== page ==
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Possible changes being made to medically assisted death laws in Canada

Nova Scotians have one more week to weigh in on MAID laws in Canada

4 min read
caption A new questionnaire about medically assisted death laws is open to all Canadians until Jan. 27.
Ellen Riopelle

A woman living in Dartmouth, N.S., hopes potential changes to Canada’s medical assistance in dying (MAID) laws will address a gap in who is able to access it.

Jude Skaling’s husband was diagnosed with Lewy body dementia in January 2018. Over the past two years, she has watched the disease slowly diminish his quality of life.  

Under current legislation, he can’t access his right to a medically assisted death. But Skaling hopes that might change if enough Canadians voice their concerns about the current MAID laws.

“I just feel like we should have that right anytime if we decide that our quality is not good.”

The federal government recently created a questionnaire open to all Canadians until Jan. 27 at 11:59 p.m. The survey will allow Canadians to share their views on this issue.

“Medical assistance in dying is a profoundly complex and personal issue for many Canadians across the country,” said David Lametti, minister of justice and Canada’s attorney general, in a news release.

“It touches people and families facing some of the most difficult and painful times in their lives.”

Lametti said the federal government is committed to updating Canada’s MAID legislation.

“We have a responsibility to do this in a way that is compassionate, balanced, and reflects Canadians’ views on this important issue.”

In the same news release, Health Minister Patty Hajdu encouraged Canadians to participate in the questionnaire so the government “can proceed with the safety and autonomy of Canadians at the centre of our work.”

Roadblocks for dementia patients

MAID became legal in June 2016. According to a report conducted by the federal government, there have been more than 6,700 medically assisted deaths in Canada since it became legal. A report from the Nova Scotia Health Authority shows 251 of these medically assisted deaths were in Nova Scotia. 

In September 2019, the Superior Court of Quebec ruled that it was unconstitutional to limit medically assisted death to those who are nearing the end of their life.  

In the questionnaire, the federal government stated that “while this ruling only applies in the province of Quebec, the Government of Canada has accepted the ruling and committed to changing the MAID law for the whole country.”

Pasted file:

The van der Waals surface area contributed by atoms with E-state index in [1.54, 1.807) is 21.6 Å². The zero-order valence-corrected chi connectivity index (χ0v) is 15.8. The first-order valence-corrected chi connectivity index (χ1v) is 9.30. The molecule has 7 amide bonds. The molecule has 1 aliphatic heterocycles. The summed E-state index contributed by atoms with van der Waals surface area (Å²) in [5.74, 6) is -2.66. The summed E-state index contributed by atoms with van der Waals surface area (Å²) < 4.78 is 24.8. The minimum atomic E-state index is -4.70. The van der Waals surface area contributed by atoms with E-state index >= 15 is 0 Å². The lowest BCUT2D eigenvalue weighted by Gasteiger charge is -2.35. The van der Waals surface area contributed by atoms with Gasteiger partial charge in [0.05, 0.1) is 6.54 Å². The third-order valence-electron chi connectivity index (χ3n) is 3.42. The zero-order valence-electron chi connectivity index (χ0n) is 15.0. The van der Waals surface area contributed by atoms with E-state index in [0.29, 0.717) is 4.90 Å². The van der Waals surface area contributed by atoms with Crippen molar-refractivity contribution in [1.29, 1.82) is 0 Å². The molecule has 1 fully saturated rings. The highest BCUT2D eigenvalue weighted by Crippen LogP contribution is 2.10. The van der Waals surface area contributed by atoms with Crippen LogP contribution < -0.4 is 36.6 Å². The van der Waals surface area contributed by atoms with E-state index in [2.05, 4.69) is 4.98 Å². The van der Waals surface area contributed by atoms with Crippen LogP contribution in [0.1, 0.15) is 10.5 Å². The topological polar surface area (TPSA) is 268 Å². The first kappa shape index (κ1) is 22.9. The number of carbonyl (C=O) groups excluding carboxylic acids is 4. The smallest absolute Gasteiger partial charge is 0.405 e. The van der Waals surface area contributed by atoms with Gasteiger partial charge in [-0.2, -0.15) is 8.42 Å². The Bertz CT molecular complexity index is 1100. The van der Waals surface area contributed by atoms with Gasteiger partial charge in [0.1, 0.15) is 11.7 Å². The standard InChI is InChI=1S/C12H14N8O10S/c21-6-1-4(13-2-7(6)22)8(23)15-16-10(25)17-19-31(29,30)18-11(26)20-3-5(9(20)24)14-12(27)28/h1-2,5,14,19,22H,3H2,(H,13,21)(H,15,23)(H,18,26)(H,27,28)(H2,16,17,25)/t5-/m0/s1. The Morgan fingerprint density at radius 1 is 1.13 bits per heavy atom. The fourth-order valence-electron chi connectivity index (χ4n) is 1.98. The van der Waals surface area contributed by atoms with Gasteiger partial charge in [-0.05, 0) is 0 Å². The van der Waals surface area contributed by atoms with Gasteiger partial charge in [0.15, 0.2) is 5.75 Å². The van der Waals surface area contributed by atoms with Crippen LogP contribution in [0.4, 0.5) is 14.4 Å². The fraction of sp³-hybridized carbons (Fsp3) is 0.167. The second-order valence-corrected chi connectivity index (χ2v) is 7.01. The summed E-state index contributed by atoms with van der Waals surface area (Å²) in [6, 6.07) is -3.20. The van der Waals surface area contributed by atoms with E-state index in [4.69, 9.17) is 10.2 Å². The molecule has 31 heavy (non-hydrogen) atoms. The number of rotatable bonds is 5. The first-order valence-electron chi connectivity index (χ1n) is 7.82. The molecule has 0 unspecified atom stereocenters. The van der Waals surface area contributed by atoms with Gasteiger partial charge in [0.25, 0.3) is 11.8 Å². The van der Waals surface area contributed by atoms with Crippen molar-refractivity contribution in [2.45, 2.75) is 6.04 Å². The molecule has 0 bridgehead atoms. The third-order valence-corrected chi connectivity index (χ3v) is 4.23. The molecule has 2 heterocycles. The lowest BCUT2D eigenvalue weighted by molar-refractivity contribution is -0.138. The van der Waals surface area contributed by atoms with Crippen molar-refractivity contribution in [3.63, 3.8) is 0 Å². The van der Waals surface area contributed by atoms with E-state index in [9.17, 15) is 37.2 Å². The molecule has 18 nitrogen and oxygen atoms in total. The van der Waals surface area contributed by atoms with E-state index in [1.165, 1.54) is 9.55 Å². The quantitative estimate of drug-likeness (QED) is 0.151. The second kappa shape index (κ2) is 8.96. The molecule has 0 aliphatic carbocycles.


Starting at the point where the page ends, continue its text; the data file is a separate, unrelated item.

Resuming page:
The court’s ruling will come into effect on March 11, 2020.

Changes to MAID laws can’t come fast enough for Skaling, who said her husband’s quality of life is beginning to deteriorate.

With a disease like Lewy body dementia, the lifespan can be anywhere between two to 20 years. Skaling says for her and her husband, it’s more about quality of life than quantity.  

“We looked at what his quality of life is and how it’s deteriorating, and do you really want them to live 20 years like that? The answer is no,” said Skaling.  

Skaling contacted a lawyer and was immediately told that because of his diagnosis, her husband could not be a candidate for MAID.   

“No matter how bad their quality of life gets, they can’t put an end to it and everybody else can,” said Skaling.  

Skaling noted two massive roadblocks prevent people with dementia from accessing MAID. Patients need the mental capacity to provide consent immediately before it’s administered, and their death also needs to be considered “reasonably foreseeable.” 

With a disease like Lewy body dementia, Skaling’s husband could live for up to 20 years, so his death is not considered imminent. He also may not be of sound mind by the time he would want to access MAID.  

‘It’s not fair’

Dr. Marika Warren, a bioethics professor at Dalhousie University, said access to MAID for people with dementia is very dependent on who they speak with.   

caption Dr. Marika Warren reviews the MAID questionnaire.
Ellen Riopelle

“If you have two people who are similar, and just because of the care providers they have, or the legal experts the consult, they get different answers, and one is able to access MAID and the other isn’t,” Warren said. “That strikes me as being a problem.” 

 Warren believes there needs to be “a clearer framework to address those sorts of cases and more discussion about how we deal with dementia.” 

Skaling hopes the consultation process will get people talking about MAID and the people who are left out of the current legislation. 

“I hope that people come forward or at least get the word out that this is happening and it’s not fair,” said Skaling.

“People need to put themselves in our shoes and see just what it’s like, then maybe they would change their mind.”

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About the author

Ellen Riopelle

Ellen is a journalist currently living in Halifax. She has a penchant for travelling, hammocks, craft beer and good stories.

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